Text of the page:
Regional district approves seven-year funding term for Strathcona Gardens redevelopment

A move to extend the financing period for a major redevelopment of Strathcona Gardens from five years to seven means Campbell River taxpayers will pay less than the $90 originally estimated for the project, but it’s not enough for Charlie Cornfield.

Cornfield, one of five Campbell River directors on the Strathcona Regional District (SRD) board, did not support the SRD’s five-year financial plan for 2016-2020 based on the effect it would have on property owners in the city.

Despite Cornfield’s opposition, the board did adopt the 2016-2020 financial plan bylaw at its March 24 meeting.

During the board meeting, financial services manager Dawn Christensen told the board that the two changes the board requested at its March 9 meeting have now been implemented and incorporated into the financial plan. One change was a $42,000 contribution from Gas Tax funds to an energy retrofit project at Whaletown Community Centre on Cortes Island, which has no tax implications, she explained.

The other change was the extension of the financing period for the major facility redevelopment plan for Strathcona Gardens, which was five years in the original plan and has now been changed to seven years.

“The bylaw that you see before you would actually implement the plans and the strategic direction of the board for the next five years,” she said.

The financial plan incorporates a long-term vision for the redevelopment of the Strathcona Gardens facility, building in an annual reserves contribution of $1.45 million so the SRD can provide matching funds for grant opportunities as they arise, CAO Dave Leitch wrote in his introductory message in the financial plan. The project is budgeted at $21.8 million and Leitch says external funding options will be sought.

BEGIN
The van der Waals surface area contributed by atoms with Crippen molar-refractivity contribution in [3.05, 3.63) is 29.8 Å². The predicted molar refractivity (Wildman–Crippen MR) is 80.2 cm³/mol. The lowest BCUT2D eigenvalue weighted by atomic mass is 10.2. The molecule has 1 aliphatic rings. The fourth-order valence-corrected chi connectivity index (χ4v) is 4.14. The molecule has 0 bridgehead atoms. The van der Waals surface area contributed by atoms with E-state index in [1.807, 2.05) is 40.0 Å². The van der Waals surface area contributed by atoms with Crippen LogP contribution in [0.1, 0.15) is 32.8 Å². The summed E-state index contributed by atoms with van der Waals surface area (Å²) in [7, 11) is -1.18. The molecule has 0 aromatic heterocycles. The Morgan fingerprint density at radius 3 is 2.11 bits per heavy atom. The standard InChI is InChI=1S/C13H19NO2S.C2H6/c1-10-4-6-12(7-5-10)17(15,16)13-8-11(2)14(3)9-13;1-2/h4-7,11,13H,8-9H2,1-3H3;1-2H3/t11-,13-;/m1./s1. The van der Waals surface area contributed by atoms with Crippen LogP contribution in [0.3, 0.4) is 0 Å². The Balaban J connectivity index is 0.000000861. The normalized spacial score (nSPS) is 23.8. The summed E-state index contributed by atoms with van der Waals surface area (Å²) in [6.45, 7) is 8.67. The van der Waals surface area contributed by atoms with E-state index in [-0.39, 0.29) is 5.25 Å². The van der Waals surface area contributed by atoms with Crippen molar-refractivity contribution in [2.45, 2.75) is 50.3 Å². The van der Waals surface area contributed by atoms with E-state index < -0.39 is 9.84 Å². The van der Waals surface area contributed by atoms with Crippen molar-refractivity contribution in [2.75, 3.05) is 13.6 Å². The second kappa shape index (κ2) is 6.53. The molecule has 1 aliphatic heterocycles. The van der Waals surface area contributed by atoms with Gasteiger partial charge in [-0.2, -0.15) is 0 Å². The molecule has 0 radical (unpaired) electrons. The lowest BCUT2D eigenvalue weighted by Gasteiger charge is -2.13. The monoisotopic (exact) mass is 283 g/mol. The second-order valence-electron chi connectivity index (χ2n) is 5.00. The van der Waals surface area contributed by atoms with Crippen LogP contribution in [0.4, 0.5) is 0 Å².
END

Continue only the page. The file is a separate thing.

The estimated tax per $100,000 residential assessment for Campbell River property owners for Strathcona Gardens in 2016 is $84.02, up $19.89 from 2015.

“I won’t be supporting the bylaw given the changes to Campbell River,” Cornfield told the board. “It means an increase of $270,000 in the general government administration budget for the $49,000 municipal members administration increase and a further $1.11 million [increase] in Strathcona Gardens. I can’t support one where the increase is all put into a single year.

In year 2017-18, it’s a zero increase being proposed, and I think it’s far better when we’re putting in reserves and we phase that in over time, like we did with the hospital, which was phased in over time. I can’t support it in its current form.”

In the financial plan, as Cornfield said, the cost of member municipality administration for Campbell River increases from $202,249 in 2015 to $251,963 in 2016. The requisition for Strathcona Gardens rises from $3,174,599 in 2015 to $4,286,444 in 2016. Campbell River sees an increase in the administration and general government requisition from $288,674 in 2015 to $561,418 in 2016.

The Estimated Tax Rate Analysis for the SRD taxes in the financial plans shows the average household property tax in Campbell River rising from $217.43 in 2015 to $300.78 in 2016. That’s an increase of 38.3 per cent or $83.85.

Electoral Area D also pays into Strathcona Gardens and the requisition for Strathcona Gardens increases from $530,792 in 2015 to $715,267 in 2016.

The Estimated Tax Rate Analysis for the SRD taxes shows the average household property tax in Area D growing from $1,421.03 in 2015 to $1,643.90 in 2016, a change of $222.87 or 15.7 per cent.

Cornfield said that he was able to calculate for the average house in Campbell River, the increase was about $81 a year and in future years, he would like to have an estimate of the impact to the business class included in financial plans as well.

“It’s difficult to support something unless I know what the impact is to business and other classes because that’s a significant contribution in our city,” he said.

Because the regional district’s financial plan bylaw needed to be adopted before March 31, the board did all three readings of the 2016-2020 Financial Plan and Capital Expenditure Program bylaw and adopted the bylaw in one meeting.

Leitch told the board the regional district had not received any written submissions regarding the budget prior to the deadline. As well, nobody from the public spoke up about the budget during on March 24.

Electoral Area B director Noba Anderson expressed appreciation to staff for working on the financial plan.

“I just want to extend a really sincere thank you to our finance department as well as thank Dawn for her outstanding time on this,” she said. “I’ve been learning more and more that she works much more than a regular work week and I just want to acknowledge that. However unsustainable it might be, thank you.”